Horticultural Media is also an area where being young wasn’t always on my side. I’m obviously older now, but I can’t tell you how many times people doubted my ability because of my age or how I looked. I just always set out to prove them wrong.

4. Who were your mentors?

I have always loved acting and not many people know this but I studied acting (both private tuition and short courses) when I came out of Uni. I wanted to combine my love of acting and gardening and work in gardening television, but it’s not a job that is just advertised in the paper. So I decided that I was going to need to do some networking. I started by contacting my old boss Andrew Raper at Warran Glen. I asked him if he had any horticultural media contacts and he gave me a list. John Patrick was on top of the list and his offices were just around the corner from me. He was a very successful Landscape Architect, but also television presenter and book author and he had an affiliation with Burnley College, so I went to visit him. He was very generous with his time and gave me a list of editors of gardening magazines and contacts that I could follow through with, to start garden writing. He later gave me an opportunity to work on radio with him and got me the audition for Gardening Australia, so meeting John was definitely a turning point in my career. I will be forever grateful for the role he played in nurturing my career.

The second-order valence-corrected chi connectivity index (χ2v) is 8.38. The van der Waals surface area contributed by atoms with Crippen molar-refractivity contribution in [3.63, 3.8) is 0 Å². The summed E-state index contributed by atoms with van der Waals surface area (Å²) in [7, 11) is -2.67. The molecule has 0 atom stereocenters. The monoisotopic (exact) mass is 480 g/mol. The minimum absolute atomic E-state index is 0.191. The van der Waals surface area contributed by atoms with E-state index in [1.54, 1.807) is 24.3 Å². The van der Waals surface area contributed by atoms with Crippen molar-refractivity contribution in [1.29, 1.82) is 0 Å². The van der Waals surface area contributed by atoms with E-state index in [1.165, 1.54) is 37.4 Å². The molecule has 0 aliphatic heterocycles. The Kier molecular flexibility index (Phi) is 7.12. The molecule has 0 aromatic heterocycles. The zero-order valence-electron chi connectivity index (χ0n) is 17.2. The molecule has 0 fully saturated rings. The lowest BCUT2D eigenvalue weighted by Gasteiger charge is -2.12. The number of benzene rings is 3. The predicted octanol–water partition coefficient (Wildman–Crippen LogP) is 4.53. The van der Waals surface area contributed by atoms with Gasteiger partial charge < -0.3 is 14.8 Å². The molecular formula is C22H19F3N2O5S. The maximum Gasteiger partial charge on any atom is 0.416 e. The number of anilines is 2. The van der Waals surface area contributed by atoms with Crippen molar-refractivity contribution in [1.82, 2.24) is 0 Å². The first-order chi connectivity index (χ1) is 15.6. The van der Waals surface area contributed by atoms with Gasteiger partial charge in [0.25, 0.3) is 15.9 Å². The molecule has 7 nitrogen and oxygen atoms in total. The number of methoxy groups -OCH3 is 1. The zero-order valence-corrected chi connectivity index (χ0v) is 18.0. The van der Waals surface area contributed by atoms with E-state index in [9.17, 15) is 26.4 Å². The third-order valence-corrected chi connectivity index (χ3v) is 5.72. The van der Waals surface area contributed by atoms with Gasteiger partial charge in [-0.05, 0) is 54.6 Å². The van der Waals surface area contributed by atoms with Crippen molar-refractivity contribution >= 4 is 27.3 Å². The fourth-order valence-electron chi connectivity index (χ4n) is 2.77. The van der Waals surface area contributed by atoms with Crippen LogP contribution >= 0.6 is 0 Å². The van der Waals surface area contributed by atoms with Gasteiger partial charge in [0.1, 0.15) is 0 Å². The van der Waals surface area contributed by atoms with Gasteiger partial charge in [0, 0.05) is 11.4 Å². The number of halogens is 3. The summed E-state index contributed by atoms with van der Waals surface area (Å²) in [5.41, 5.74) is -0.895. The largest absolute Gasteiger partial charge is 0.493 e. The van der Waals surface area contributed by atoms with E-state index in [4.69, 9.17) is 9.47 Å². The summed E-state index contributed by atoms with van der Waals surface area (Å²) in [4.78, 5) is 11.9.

5. What are you working on at the moment?

I’ve been working as a gardening and lifestyle television presenter now for 20 years and these days I’m a presenter on Channel 7’s Better Homes and Gardens, which is an incredible program with incredible people.